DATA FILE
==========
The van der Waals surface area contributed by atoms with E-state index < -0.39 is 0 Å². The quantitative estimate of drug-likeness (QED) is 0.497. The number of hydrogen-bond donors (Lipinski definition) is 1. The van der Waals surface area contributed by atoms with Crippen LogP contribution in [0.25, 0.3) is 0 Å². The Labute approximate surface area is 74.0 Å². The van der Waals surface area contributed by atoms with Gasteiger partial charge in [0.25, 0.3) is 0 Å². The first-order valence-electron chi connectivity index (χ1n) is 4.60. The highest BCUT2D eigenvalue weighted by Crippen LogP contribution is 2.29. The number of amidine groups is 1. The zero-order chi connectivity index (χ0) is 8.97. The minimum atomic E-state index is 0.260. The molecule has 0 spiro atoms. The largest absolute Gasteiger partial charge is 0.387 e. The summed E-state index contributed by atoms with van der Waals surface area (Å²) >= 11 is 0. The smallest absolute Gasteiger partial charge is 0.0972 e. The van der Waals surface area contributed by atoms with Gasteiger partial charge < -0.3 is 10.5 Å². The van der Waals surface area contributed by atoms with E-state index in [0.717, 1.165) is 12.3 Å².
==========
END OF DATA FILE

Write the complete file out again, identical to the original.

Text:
The van der Waals surface area contributed by atoms with E-state index < -0.39 is 0 Å². The quantitative estimate of drug-likeness (QED) is 0.497. The number of hydrogen-bond donors (Lipinski definition) is 1. The van der Waals surface area contributed by atoms with Crippen LogP contribution in [0.25, 0.3) is 0 Å². The Labute approximate surface area is 74.0 Å². The van der Waals surface area contributed by atoms with Gasteiger partial charge in [0.25, 0.3) is 0 Å². The first-order valence-electron chi connectivity index (χ1n) is 4.60. The highest BCUT2D eigenvalue weighted by Crippen LogP contribution is 2.29. The number of amidine groups is 1. The zero-order chi connectivity index (χ0) is 8.97. The minimum atomic E-state index is 0.260. The molecule has 0 spiro atoms. The largest absolute Gasteiger partial charge is 0.387 e. The summed E-state index contributed by atoms with van der Waals surface area (Å²) >= 11 is 0. The smallest absolute Gasteiger partial charge is 0.0972 e. The van der Waals surface area contributed by atoms with Gasteiger partial charge < -0.3 is 10.5 Å². The van der Waals surface area contributed by atoms with E-state index in [0.717, 1.165) is 12.3 Å².